From the Court

Tenement Rates: Court  rules in favour of KWIRS 


By Matthew Denis

The Kwara State High Court has delivered  judgement granting the Kwara Internal Revenue Service (KW-IRS) with the right to collect tenement rates across the state.
The judgement was delivered on 12th February, 2019  in suit KWS/180/2017 against the residents of Ita-Amon/Oke-Foma to Oko-Olowo of Ilorin axis who challenged the agency’s legitimate right to collect payment on Land Charge and Tenement Rate.
The case between Alhaji Ahmed Abdul and 9 others and Attorney-General of Kwara State & 5 Others was presented before His Lordship, Honourable Justice M. Abdulgafar.
The court dismissed the case after the claimants’ refusal to tender satisfactory evidence in support of their case that they are not liable to pay the Land Charge and Tenement Rate, coupled with the perceived outrageous bill.
Following the letters and Demand Notices distributed on January/February 2017 by the KWIRS, the occupants of Oko-Olowo axis challenged the legality of the action by maintaining that the agency lacks the authority to collect levies after payment has been compulsorily acquired by the Local Government Authorities.
In his words, the Counsel to the claimants stated that “the rates being charged are outrageous, arbitrary and in total disregard of line of method of carrying out such exercise”.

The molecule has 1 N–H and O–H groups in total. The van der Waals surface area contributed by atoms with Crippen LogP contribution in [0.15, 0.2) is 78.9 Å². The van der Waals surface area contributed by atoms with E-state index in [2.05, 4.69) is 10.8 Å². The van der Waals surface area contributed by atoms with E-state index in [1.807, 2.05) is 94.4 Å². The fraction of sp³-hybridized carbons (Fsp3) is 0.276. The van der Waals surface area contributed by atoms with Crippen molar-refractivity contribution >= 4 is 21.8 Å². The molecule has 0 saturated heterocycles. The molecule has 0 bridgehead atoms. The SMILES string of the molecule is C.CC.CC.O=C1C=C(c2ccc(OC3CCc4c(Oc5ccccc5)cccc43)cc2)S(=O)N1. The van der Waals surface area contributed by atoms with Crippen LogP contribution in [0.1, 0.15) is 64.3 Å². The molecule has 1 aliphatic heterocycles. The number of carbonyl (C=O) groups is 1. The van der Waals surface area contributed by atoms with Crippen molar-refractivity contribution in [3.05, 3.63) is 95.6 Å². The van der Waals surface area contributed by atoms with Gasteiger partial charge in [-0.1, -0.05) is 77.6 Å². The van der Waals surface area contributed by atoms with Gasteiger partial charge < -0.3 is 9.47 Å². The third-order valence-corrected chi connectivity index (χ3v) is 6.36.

One of the defendant’s staff, Mr Raheem Sharafdeen in his argument, explained that KWIRS is the solitary agency authorised by Law to mobilise revenue in Kwara State.
He stated that all levies are calculated in agreement to the Land Charge Law and Rates approved by the Government of the State which is contrary to the claimants’ argument.
“There are steps to be taken before charges are levied. Our teams assess the land, generate a Demand Notice which the payee may challenge within thirty (30) days, and also there is 10% discount for payment within 30 days”, he added.
Hon. Justice Abdulgafar ruled in favour of the Service by declaring that the Land Charge is not a breach of constitution of the Federation neither has it contravened the Land Use Act.
“… I therefore hold the view that the Kwara State Land Charge Law is not in conflict or inconsistent with the provision of the constitution of the Federal Republic of Nigeria”, Hon. Justice M. Abdulgafar pronounced.
Having resolved all issues in favour of the defendants, the court dismissed the case and stated that the claimants’ case was devoid of merit. He ordered the complainants to act in accordance with the order.

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